6 September 2016 - clay

What defines church? – Part 1

peoplegroup

And let us consider how we may spur one another on toward love and good deeds, not giving up meeting together, as some are in the habit of doing, but encouraging one another—and all the more as you see the Day approaching. – Hebrews 10:24-25

Those of us who believe in Christ typically take part in a weekly ritual which involves going to church. In this case, “church” is a noun describing a building in which a religious service takes place. However, does the location define whether the weekly ritual is performed sufficiently or can it be accomplished in another place, even online?

The word “church” comes from the Old English circe, which traces its origins through the German Kirche all the way back to the Greek kyriakon, which means “of the Lord”.1Etymology is fun. This comes from http://www.etymonline.com/index.php?allowed_in_frame=0&search=church. The Greek word most often translated as “church” in the New Testament is ekklesia, which more accurately means a meeting or assembly. The common usage at the time was a public assembly of citizens who had been summoned by the local government.

What does this have to do with the church? Let’s take the definition of ekklesia first. If we look at church as an assembly of citizens (Christians) who have been summoned by the ruler (God) then it makes perfect sense that weekly attendance should be preferred or even required for the believer. The writer of Hebrews even goes on to say that those who neglect meeting with other believers will not persist in their faith and encourages the regular meeting with other believers in order to maintain your faith and persevere.

If this is the case, if regularly spending time with other believers is a substantial boon to the practice of our faith, then how does that play out in the modern church? Does this meeting have to take place in the building that we define as a church or can it occur somewhere else, even online?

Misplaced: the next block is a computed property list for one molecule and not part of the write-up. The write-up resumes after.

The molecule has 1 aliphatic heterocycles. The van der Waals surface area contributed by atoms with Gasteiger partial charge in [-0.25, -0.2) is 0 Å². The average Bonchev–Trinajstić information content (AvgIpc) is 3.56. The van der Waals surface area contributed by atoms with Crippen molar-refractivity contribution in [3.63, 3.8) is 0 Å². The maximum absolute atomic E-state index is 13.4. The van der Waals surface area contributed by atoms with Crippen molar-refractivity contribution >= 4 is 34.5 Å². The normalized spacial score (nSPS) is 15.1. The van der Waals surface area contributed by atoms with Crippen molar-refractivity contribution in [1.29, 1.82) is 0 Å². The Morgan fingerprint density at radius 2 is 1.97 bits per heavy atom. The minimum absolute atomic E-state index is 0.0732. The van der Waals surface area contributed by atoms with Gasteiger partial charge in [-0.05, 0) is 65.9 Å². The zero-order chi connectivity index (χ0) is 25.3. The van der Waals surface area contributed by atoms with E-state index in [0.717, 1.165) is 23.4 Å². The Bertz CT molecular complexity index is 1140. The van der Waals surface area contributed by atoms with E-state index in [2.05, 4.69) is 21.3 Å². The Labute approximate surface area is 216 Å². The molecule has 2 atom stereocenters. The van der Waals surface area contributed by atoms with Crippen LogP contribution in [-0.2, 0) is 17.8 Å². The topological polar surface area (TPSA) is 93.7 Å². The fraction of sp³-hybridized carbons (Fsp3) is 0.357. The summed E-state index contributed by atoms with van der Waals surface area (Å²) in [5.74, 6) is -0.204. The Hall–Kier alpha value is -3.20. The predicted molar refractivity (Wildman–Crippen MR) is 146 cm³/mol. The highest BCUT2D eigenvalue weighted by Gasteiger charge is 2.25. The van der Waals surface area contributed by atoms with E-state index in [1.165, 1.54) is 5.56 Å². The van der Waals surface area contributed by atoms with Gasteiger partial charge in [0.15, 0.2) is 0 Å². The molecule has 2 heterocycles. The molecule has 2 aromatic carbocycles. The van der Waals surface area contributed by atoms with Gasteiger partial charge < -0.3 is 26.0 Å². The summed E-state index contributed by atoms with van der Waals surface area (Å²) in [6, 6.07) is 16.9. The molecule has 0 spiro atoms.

There is an idea in social theory called third places. For an individual, the first place is the home. The second place is work. The third place has eight basic characteristics:2As defined by scholars based on the work of Ray Oldenburg.

  1. Neutral ground
  2. A level place that puts no importance on social or economic status
  3. The main activity is conversation
  4. Accessible and accommodating
  5. Has a number of regulars
  6. Keeps a low profile
  7. Harbors a playful mood
  8. Feels like a home away from home

These characteristics can (and really should) define what the church is. The church should be somewhere that people feel comfortable being, that is no respecter of persons, and feels welcoming to the point of making a person feel at home. I’d argue a bit about whether the church should harbor a playful mood, but at the same time recognize that people are more prone to listen to what you have to say if you are able to disarm them with some humor.

All this being said, what then makes a church? Is it the walls that surround the building? Of course not. The church is made of people, the ekklesia, the fellowship of believers. However, I don’t think the idea set forth in Hebrews should be restricted to the traditional weekly meeting. I believe that anytime you congregate with other believers, whether that is on Sunday morning, Saturday night, in a home group during the week, at a coffee shop in the morning, or at the hospital when someone is sick is a meeting of the church. Each of these things encourages one another as the writer of Hebrews commands us to do.

What does this mean for an online space though? Stay tuned for part 2 tomorrow.

Footnotes   [ + ]

1. Etymology is fun. This comes from http://www.etymonline.com/index.php?allowed_in_frame=0&search=church
2. As defined by scholars based on the work of Ray Oldenburg.

Church / Hebrews

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